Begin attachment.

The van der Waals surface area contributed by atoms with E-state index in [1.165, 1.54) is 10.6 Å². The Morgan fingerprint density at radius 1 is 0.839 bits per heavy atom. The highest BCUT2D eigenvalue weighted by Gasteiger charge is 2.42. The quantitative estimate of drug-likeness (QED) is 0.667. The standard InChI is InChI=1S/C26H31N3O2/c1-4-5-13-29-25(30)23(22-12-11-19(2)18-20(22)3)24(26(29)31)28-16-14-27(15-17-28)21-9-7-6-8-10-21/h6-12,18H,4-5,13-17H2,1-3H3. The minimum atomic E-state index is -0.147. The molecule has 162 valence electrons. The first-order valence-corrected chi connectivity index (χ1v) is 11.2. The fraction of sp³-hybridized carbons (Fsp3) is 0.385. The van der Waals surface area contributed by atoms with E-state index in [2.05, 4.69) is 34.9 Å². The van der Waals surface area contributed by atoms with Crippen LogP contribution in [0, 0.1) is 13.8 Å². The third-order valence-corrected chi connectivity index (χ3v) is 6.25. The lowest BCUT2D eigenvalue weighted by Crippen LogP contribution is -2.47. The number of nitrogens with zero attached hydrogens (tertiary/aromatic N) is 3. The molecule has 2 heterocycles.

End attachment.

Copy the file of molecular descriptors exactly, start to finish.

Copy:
The van der Waals surface area contributed by atoms with E-state index in [1.165, 1.54) is 10.6 Å². The Morgan fingerprint density at radius 1 is 0.839 bits per heavy atom. The highest BCUT2D eigenvalue weighted by Gasteiger charge is 2.42. The quantitative estimate of drug-likeness (QED) is 0.667. The standard InChI is InChI=1S/C26H31N3O2/c1-4-5-13-29-25(30)23(22-12-11-19(2)18-20(22)3)24(26(29)31)28-16-14-27(15-17-28)21-9-7-6-8-10-21/h6-12,18H,4-5,13-17H2,1-3H3. The minimum atomic E-state index is -0.147. The molecule has 162 valence electrons. The first-order valence-corrected chi connectivity index (χ1v) is 11.2. The fraction of sp³-hybridized carbons (Fsp3) is 0.385. The van der Waals surface area contributed by atoms with E-state index in [2.05, 4.69) is 34.9 Å². The van der Waals surface area contributed by atoms with Crippen LogP contribution in [0, 0.1) is 13.8 Å². The third-order valence-corrected chi connectivity index (χ3v) is 6.25. The lowest BCUT2D eigenvalue weighted by Crippen LogP contribution is -2.47. The number of nitrogens with zero attached hydrogens (tertiary/aromatic N) is 3. The molecule has 2 heterocycles.